05/23/2002 3:03 pm ET
Prior looks back on debut
By Carrie Muskat / MLB.com
CHICAGO -- Yes, that was Mark Prior squatting behind home plate catching ceremonial first pitches on Thursday, the day after his dazzling Major League debut. Every rookie has to do that and the Chicago Cubs pitching phenom is no exception, no matter how many strikeouts he had Wednesday.
That also was Prior signing autographs for early arriving fans at Wrigley Field Thursday around 9:30 a.m. And that was him running around the ballpark shortly after 10 a.m. to get his work in.
And that was Prior in Wrigleyville near the ballpark late Wednesday after his big league debut. He wanted to see what the scene was like after a night game. A lot of people recognized him.
"I got caught in a logjam on Halsted and Clark (streets)," Prior said. "I was driving and they saw me in the car. I didn't sign (autographs) because I was in the middle of traffic. I didn't think it was the safe thing to do."
The safe thing may be to wear dark glasses and a disguise when he's out in public. The 21-year-old right-hander added to his already super-hyped baseball career by striking out 10 over six innings and picking up the win in the Cubs' 7-4 victory over the Pittsburgh Pirates before 40,000-plus at Wrigley.
"I know my life's going to change," Prior said. "I was talking about this a little bit with my family. For me, I'm still just a simple guy, kind of low key and like to do things that make me happy. I'll just have to find some restaurants that aren't maybe so high profile.
"This is my job and we're in the spotlight, especially in a town like Chicago with such great fans who have a big following," he said. "You're going to be noticed. It's one of those things you have to put up with. I accept it. I'm glad people like me. I'd rather be liked than not liked. I just go about my business and get my work done as I normally do."
His family - and the Cubs - think he's handled everything just fine.
"I think they were more nervous than I was," Prior said of his family.
Now that the first big league start is out of the way, Prior is focusing on his next outing Monday in Pittsburgh. So is Cubs pitching coach Larry Rothschild.
"It's one start and it's a good way to get started," Rothschild said about Wednesday's outing. "I thought he made a number of good pitches, 19 out of 30 breaking balls for strikes, which is a high percentage and they were good breaking balls."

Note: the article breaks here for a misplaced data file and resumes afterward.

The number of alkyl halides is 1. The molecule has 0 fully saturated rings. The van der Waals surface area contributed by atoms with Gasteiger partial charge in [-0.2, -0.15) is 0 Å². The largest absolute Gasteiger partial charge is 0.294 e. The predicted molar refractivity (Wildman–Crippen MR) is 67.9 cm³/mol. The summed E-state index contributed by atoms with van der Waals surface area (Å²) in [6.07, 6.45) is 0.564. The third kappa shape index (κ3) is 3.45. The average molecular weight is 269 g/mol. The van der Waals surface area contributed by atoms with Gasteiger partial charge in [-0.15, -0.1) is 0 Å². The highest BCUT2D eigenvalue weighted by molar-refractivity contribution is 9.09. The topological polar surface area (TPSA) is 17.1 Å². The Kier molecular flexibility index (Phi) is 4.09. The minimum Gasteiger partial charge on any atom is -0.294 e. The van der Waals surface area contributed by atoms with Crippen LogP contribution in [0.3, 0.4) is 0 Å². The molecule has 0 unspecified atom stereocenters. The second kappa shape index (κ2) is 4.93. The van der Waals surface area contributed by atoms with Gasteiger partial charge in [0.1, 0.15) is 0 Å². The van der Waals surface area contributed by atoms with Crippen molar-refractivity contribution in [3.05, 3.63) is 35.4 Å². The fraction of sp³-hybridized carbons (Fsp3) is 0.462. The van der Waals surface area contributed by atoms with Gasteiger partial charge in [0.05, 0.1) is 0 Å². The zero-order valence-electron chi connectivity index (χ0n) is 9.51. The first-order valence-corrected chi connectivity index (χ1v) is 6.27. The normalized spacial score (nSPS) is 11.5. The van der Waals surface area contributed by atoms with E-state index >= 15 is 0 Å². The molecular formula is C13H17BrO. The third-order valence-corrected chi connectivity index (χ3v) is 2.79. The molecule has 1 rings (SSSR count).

Prior threw only three change-ups among his 103 total pitches, relying on his fastball and curve.
"I think obviously when people see me the first time through maybe I won't need three pitches," Prior said, "but when they start getting film of me and studying me and getting reports then I'll have to use it a lot more."
"Most starters in the Major Leagues would be lucky to have two pitches and have the command of them that he does," Rothschild said. "And with his fastball, with the command he has of that, it's not two pitches. You can throw it in, away, you can throw it up, down. You really have four different places to throw it to make it a lot different. It goes back to the same thing and that's having command of the fastball."
Cubs manager Don Baylor agreed.
"Velocity is always a good thing but location is even better," Baylor said. "There's always somebody on the other bench who can hit a 95 mph fastball. They have to be able to pitch and they have to be able to locate that pitch and change speeds."
Which is what Prior has done in a brief pro career that started last June when the Cubs chose him second overall in the 2001 draft.
"I've said since Spring Training that I think his learning curve is here," Rothschild said, "and his education as far as baseball is going to be here."
The only thing Prior would gain by staying in the minors, Rothschild said, is the physical conditioning. He has the right stuff.
"There's still a learning process," Baylor said. "The kid is 21 years old. There's the same expectations as with Kerry (Wood)."
Wood, also a first-round pick, created a stir in his fifth big league start May 6, 1998, when he struck out 20. Every time the right-hander now takes the mound, he's expected to do a repeat performance. That's tough. Prior now has to deal with great expectations.
"Talent-wise, he's still learning," Baylor said of Prior. "He's young. Let him grow. Let him go out and get a little bit deeper into ballgames and get the game day experience of innings."
One thing Prior didn't do is party on Rush Street after his first big league game.
"With a day game (Thursday), I had to go home and go to bed. I was tired," Prior said.
He talked to his family after the game, then packed his bags for a week-long road trip. Has it hit him yet? He's pitching in the Major Leagues.
"It feels like a normal day after a game," Prior said Thursday. "There are a lot of emotions going on that I probably don't realize. It hasn't hit me yet. I was running around this morning on the field and up in the stands and I kind of got a sense about what it was about but it's still a game and it's fun to play."
"I saw him in Spring Training and I knew how good this kid could be," Cubs catcher Joe Girardi said. "We knew it was just a matter of time before he got here."
Carrie Muskat covers the Cubs for MLB.com. This story was not subject to approval by Major League Baseball or its clubs.